From TV star to tabloid target: how allegations took toll on John Leslie

Caroline Davies
·3-min read

John Leslie’s public downfall happened almost overnight after he was mistakenly identified as the former TV-am weather presenter Ulrika Jonsson’s rapist.

In her 2002 autobiography, Honest, Jonsson said she had been raped 15 years earlier in a hotel room by a TV personality. She refused to identify her attacker, but Leslie was named on television by the presenter Matthew Wright, who later apologised and said he had named him in error.

For Leslie, who has always denied he was Jonsson’s attacker, the fallout was like “Armageddon”. He had briefly dated Jonsson in the mid 1980s, and he has said the pair had an amicable breakup. However, the tabloid press was now in a feeding frenzy, “gunning for him” with “adverts for women to come forward with allegations”, he told jurors in his sexual assault trial, which ended in acquittal on Monday.

At the time of the tabloid frenzy, the former Blue Peter star was working on ITV’s This Morning. Several women contacted the media with allegations.

In 2003 Leslie faced court on charges of two counts of indecent assault against a 23-year-old woman. The case was dropped after “new information” was presented, with the judge telling Leslie he could leave the court “without a stain on his character”.

A sex tape emerged allegedly featuring Leslie, his then girlfriend and another woman. Allegations of cocaine use were also made against him.

John Leslie (left) arrives with his father Lesley Stott at Southwark crown court, London.
John Leslie (left) arrives with his father Lesley Stott at Southwark crown court, London. Photograph: Yui Mok/PA

In 2008 an allegation of rape and indecent assault was made against him by another woman. The attack was said to have occurred in 1995. Leslie was never charged and the police investigation was discontinued.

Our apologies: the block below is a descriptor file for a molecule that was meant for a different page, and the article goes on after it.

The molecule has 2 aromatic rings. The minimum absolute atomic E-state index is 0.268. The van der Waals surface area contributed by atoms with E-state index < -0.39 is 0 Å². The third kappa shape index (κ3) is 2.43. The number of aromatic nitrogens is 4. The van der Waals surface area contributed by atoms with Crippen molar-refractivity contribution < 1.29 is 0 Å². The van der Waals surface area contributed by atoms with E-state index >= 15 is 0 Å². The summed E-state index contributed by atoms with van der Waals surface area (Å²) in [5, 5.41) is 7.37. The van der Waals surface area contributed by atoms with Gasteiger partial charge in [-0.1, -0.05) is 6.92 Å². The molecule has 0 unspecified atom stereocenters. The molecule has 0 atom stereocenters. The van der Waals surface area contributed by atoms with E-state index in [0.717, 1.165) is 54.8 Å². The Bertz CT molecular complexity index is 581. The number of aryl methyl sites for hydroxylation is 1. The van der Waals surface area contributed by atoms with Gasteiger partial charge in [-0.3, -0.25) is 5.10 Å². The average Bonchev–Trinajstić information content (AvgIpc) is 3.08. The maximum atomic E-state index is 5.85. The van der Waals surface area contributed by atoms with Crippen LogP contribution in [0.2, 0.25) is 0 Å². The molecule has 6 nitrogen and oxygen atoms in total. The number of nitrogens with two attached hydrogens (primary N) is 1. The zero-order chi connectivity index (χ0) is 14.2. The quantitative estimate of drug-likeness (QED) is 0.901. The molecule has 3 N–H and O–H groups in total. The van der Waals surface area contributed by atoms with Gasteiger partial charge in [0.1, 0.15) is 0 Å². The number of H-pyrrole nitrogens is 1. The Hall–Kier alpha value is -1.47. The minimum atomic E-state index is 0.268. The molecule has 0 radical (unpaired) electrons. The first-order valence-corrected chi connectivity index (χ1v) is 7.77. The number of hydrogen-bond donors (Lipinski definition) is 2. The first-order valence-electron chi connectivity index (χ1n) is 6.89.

Describing the toll these allegations had taken, Leslie has said he became reclusive, depressed and suicidal. “I lost everything,” he has said. “I lost my financial income. I lost the house I built. I lost my life.”

Leslie told jurors in this trial that he would not have assaulted the woman, saying: “I was paranoid, I was aware and conscious of wherever I was. To go up to a total stranger I have never met and to do that is just ludicrous.”

The son of a newsagent, who sang in his local church choir, Leslie’s career soared after landing the coveted job of Blue Peter presenter in 1989. He dated Catherine Zeta-Jones, now aHollywood star, and went on to present Scavengers, a Gladiators-style show in 1994, and the gameshow Wheel of Fortune.

His life today is a world away from TV celebrity. He left London for Edinburgh and a bungalow near to his parents. In 2012 he started a regular gig on the small Edinburgh station Castle FM. He has also DJed at a local night club, where he was known as Big J, and he has reinvented himself as a property developer.

In one rare interview he said his party lifestyle may have been acceptable for a rock star, but “because I was a Blue Peter presenter, people were out to get me”.

Addressing Leslie, charged under his real name, John Leslie Stott, after Monday’s verdict, the judge Deborah Taylor said: “Mr Stott, you for the second time leave this court without a stain on your character and I hope it will be the last time you have to attend.”